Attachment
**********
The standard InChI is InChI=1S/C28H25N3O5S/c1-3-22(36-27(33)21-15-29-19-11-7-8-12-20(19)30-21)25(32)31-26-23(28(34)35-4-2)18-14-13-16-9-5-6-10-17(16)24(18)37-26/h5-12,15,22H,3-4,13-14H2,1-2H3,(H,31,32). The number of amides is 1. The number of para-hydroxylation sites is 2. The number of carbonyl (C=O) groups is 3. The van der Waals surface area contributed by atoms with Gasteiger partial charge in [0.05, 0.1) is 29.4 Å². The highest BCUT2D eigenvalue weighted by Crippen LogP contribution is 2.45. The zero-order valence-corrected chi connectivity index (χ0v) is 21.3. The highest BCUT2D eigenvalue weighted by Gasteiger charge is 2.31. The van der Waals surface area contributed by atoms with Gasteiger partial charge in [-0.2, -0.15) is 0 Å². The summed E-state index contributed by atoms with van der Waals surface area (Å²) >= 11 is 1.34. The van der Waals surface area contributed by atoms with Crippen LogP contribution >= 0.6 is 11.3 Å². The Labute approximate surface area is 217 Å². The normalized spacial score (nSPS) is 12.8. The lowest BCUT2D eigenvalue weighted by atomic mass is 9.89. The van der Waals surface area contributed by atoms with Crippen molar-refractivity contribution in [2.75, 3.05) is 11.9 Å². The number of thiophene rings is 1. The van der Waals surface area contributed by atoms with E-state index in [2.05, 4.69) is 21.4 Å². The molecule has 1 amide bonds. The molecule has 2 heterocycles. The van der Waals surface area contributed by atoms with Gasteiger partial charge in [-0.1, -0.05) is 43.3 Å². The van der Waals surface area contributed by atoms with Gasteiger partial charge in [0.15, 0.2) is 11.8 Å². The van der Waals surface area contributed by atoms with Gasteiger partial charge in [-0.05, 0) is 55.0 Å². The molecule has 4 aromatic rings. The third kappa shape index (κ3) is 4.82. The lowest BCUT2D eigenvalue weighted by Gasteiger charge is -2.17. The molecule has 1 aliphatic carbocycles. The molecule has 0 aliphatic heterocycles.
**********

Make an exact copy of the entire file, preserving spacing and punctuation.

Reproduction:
The standard InChI is InChI=1S/C28H25N3O5S/c1-3-22(36-27(33)21-15-29-19-11-7-8-12-20(19)30-21)25(32)31-26-23(28(34)35-4-2)18-14-13-16-9-5-6-10-17(16)24(18)37-26/h5-12,15,22H,3-4,13-14H2,1-2H3,(H,31,32). The number of amides is 1. The number of para-hydroxylation sites is 2. The number of carbonyl (C=O) groups is 3. The van der Waals surface area contributed by atoms with Gasteiger partial charge in [0.05, 0.1) is 29.4 Å². The highest BCUT2D eigenvalue weighted by Crippen LogP contribution is 2.45. The zero-order valence-corrected chi connectivity index (χ0v) is 21.3. The highest BCUT2D eigenvalue weighted by Gasteiger charge is 2.31. The van der Waals surface area contributed by atoms with Gasteiger partial charge in [-0.2, -0.15) is 0 Å². The summed E-state index contributed by atoms with van der Waals surface area (Å²) >= 11 is 1.34. The van der Waals surface area contributed by atoms with Crippen LogP contribution >= 0.6 is 11.3 Å². The Labute approximate surface area is 217 Å². The normalized spacial score (nSPS) is 12.8. The lowest BCUT2D eigenvalue weighted by atomic mass is 9.89. The van der Waals surface area contributed by atoms with Crippen molar-refractivity contribution in [2.75, 3.05) is 11.9 Å². The number of thiophene rings is 1. The van der Waals surface area contributed by atoms with E-state index in [2.05, 4.69) is 21.4 Å². The molecule has 1 amide bonds. The molecule has 2 heterocycles. The van der Waals surface area contributed by atoms with Gasteiger partial charge in [-0.1, -0.05) is 43.3 Å². The van der Waals surface area contributed by atoms with Gasteiger partial charge in [0.15, 0.2) is 11.8 Å². The van der Waals surface area contributed by atoms with Gasteiger partial charge in [-0.05, 0) is 55.0 Å². The molecule has 4 aromatic rings. The third kappa shape index (κ3) is 4.82. The lowest BCUT2D eigenvalue weighted by Gasteiger charge is -2.17. The molecule has 1 aliphatic carbocycles. The molecule has 0 aliphatic heterocycles.